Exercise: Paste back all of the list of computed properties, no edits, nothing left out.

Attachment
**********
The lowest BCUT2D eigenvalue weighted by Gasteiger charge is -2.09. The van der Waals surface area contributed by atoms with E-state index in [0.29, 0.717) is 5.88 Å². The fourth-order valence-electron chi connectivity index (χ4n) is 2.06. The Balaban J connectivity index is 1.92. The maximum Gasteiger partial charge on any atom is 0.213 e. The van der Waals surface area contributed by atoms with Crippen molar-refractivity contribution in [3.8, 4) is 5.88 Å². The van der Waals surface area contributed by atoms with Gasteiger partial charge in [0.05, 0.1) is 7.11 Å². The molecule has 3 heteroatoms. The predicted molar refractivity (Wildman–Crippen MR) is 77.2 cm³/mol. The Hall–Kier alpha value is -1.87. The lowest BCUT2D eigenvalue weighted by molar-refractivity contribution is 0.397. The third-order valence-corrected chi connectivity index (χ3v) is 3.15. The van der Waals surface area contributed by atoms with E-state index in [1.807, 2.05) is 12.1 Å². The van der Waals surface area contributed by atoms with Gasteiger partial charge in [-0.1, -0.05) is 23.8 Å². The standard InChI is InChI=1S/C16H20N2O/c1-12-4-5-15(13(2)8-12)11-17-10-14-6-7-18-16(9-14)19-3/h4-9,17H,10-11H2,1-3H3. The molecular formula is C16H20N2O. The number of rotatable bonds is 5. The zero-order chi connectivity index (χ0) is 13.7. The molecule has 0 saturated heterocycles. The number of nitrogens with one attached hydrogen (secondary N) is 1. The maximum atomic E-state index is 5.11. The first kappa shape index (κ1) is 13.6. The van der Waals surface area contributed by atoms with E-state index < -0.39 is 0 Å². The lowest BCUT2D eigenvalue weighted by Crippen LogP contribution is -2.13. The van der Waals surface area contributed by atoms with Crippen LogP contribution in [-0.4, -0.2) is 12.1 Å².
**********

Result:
The lowest BCUT2D eigenvalue weighted by Gasteiger charge is -2.09. The van der Waals surface area contributed by atoms with E-state index in [0.29, 0.717) is 5.88 Å². The fourth-order valence-electron chi connectivity index (χ4n) is 2.06. The Balaban J connectivity index is 1.92. The maximum Gasteiger partial charge on any atom is 0.213 e. The van der Waals surface area contributed by atoms with Crippen molar-refractivity contribution in [3.8, 4) is 5.88 Å². The van der Waals surface area contributed by atoms with Gasteiger partial charge in [0.05, 0.1) is 7.11 Å². The molecule has 3 heteroatoms. The predicted molar refractivity (Wildman–Crippen MR) is 77.2 cm³/mol. The Hall–Kier alpha value is -1.87. The lowest BCUT2D eigenvalue weighted by molar-refractivity contribution is 0.397. The third-order valence-corrected chi connectivity index (χ3v) is 3.15. The van der Waals surface area contributed by atoms with E-state index in [1.807, 2.05) is 12.1 Å². The van der Waals surface area contributed by atoms with Gasteiger partial charge in [-0.1, -0.05) is 23.8 Å². The standard InChI is InChI=1S/C16H20N2O/c1-12-4-5-15(13(2)8-12)11-17-10-14-6-7-18-16(9-14)19-3/h4-9,17H,10-11H2,1-3H3. The molecular formula is C16H20N2O. The number of rotatable bonds is 5. The zero-order chi connectivity index (χ0) is 13.7. The molecule has 0 saturated heterocycles. The number of nitrogens with one attached hydrogen (secondary N) is 1. The maximum atomic E-state index is 5.11. The first kappa shape index (κ1) is 13.6. The van der Waals surface area contributed by atoms with E-state index < -0.39 is 0 Å². The lowest BCUT2D eigenvalue weighted by Crippen LogP contribution is -2.13. The van der Waals surface area contributed by atoms with Crippen LogP contribution in [-0.4, -0.2) is 12.1 Å².